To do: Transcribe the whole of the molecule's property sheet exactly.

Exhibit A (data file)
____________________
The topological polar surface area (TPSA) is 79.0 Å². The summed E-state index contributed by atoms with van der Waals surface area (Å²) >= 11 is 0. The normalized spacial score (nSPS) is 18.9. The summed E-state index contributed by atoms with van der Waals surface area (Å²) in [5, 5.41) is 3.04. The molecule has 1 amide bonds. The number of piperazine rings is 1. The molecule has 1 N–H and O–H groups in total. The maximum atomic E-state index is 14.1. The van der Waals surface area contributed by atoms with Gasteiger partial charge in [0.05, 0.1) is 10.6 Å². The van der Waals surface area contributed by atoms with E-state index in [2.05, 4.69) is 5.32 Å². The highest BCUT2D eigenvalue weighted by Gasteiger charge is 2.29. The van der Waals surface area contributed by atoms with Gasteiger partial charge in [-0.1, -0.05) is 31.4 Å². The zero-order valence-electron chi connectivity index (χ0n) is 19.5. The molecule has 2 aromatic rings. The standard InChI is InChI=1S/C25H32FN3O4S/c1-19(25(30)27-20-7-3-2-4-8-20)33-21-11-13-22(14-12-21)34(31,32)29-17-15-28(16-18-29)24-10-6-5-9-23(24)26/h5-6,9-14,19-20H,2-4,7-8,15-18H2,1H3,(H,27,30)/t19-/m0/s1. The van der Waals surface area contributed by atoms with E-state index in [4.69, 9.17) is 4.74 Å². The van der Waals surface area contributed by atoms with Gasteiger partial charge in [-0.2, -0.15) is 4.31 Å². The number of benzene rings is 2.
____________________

The topological polar surface area (TPSA) is 79.0 Å². The summed E-state index contributed by atoms with van der Waals surface area (Å²) >= 11 is 0. The normalized spacial score (nSPS) is 18.9. The summed E-state index contributed by atoms with van der Waals surface area (Å²) in [5, 5.41) is 3.04. The molecule has 1 amide bonds. The number of piperazine rings is 1. The molecule has 1 N–H and O–H groups in total. The maximum atomic E-state index is 14.1. The van der Waals surface area contributed by atoms with Gasteiger partial charge in [0.05, 0.1) is 10.6 Å². The van der Waals surface area contributed by atoms with E-state index in [2.05, 4.69) is 5.32 Å². The highest BCUT2D eigenvalue weighted by Gasteiger charge is 2.29. The van der Waals surface area contributed by atoms with Gasteiger partial charge in [-0.1, -0.05) is 31.4 Å². The zero-order valence-electron chi connectivity index (χ0n) is 19.5. The molecule has 2 aromatic rings. The standard InChI is InChI=1S/C25H32FN3O4S/c1-19(25(30)27-20-7-3-2-4-8-20)33-21-11-13-22(14-12-21)34(31,32)29-17-15-28(16-18-29)24-10-6-5-9-23(24)26/h5-6,9-14,19-20H,2-4,7-8,15-18H2,1H3,(H,27,30)/t19-/m0/s1. The van der Waals surface area contributed by atoms with E-state index in [4.69, 9.17) is 4.74 Å². The van der Waals surface area contributed by atoms with Gasteiger partial charge in [-0.2, -0.15) is 4.31 Å². The number of benzene rings is 2.